Project Practitioners > Let The Bird Fly

Let The Bird Fly

By Chris Cook, PMP

READ TIME: 5 minutes


Delegation is a must as a project manager. Doing everything required for a project’s success is impossible. You must rely on others to complete tasks. The completion process includes speaking with owners, scheduling with subcontractors, and inputting information regarding invoicing and documentation.


For most, these tasks can be implemented over time through a course of small iterations. You can have them reach out to an owner for simple information to build that relationship over time. Scheduling subcontractors starts with one and eventually leads to all. Inputting information begins with one project then building from there.


Information overload is a thing. If you start to throw all three tasks at a person at the maximum level of involvement immediately, none of the information sinks in; therefore none of it gets done. You have to slowly build to the level you want this team member to function.


For some, this level of effectiveness is never reached. They continue to ask the same questions about the same activities. The information is in a shared folder easily accessible to all team members, yet you are the resource they choose. Who is the owner for this project? Who should I send this email to? Which subcontractor are we using for this task?


The first few times are excusable. Maybe the team member is unfamiliar with the shared folders for each project. Maybe the team member has not used a similar process in the past, so this new way of doing things is taking a while to adjust. However, at a certain point, something has to click.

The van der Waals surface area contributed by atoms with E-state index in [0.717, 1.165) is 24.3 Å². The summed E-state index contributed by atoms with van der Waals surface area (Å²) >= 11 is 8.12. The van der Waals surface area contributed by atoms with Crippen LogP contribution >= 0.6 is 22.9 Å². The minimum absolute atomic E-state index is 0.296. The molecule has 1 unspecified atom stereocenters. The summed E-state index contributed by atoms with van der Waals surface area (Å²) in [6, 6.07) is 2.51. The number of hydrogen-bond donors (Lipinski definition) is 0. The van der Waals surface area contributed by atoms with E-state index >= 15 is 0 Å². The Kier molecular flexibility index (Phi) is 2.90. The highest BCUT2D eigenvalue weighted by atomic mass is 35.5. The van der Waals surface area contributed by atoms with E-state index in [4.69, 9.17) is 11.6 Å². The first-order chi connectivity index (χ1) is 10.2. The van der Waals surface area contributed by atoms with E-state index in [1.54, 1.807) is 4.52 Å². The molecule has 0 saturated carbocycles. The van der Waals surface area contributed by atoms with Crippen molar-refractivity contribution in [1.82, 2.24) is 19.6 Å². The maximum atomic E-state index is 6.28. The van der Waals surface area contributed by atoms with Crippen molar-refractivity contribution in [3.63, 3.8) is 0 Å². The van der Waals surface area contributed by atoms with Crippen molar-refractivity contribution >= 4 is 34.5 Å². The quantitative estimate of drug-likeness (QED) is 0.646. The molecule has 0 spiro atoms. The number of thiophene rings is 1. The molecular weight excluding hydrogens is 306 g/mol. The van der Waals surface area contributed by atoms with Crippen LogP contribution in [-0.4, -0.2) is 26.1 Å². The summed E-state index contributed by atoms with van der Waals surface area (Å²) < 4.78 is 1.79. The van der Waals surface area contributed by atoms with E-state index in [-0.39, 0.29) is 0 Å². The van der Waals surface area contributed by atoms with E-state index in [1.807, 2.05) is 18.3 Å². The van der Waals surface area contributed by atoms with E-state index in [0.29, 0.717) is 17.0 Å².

In other words, you must kick the bird out of the nest and see if he or she flies or drops like a lead balloon. This one true test is pass or fail. You have given them the resources to fly. Whether they do or not is another story.


Here are some effective ways to let the bird fly:



  1. Make Their Own Decisions

Have them send an email to an owner without someone proofreading. Have them submit an invoice without someone standing next to them. Get them to make manageable mistakes and have them work aloud through their thought process.


You are a guide but not an answering machine. Let them work through their process of finding information. Get them used to the idea of looking in those locations first before ever thinking of coming to you for answers. Push their comfort level of asking owners or subcontractors questions. On paper, these phone calls appear scary because no relationship has formed yet.


What if they ask a stupid question? What if you are wasting someone else’s time? These are ridiculous stories we tell ourselves when initially reaching out to people. The truth is people would rather have you call them asking a ‘dumb question’ than mess it up and have to resolve the mistake.


By putting these individuals in situations to succeed on their own, they start to become autonomous. Each little success builds on itself until you are the last resort for questioning.


  1. Meet Their Needs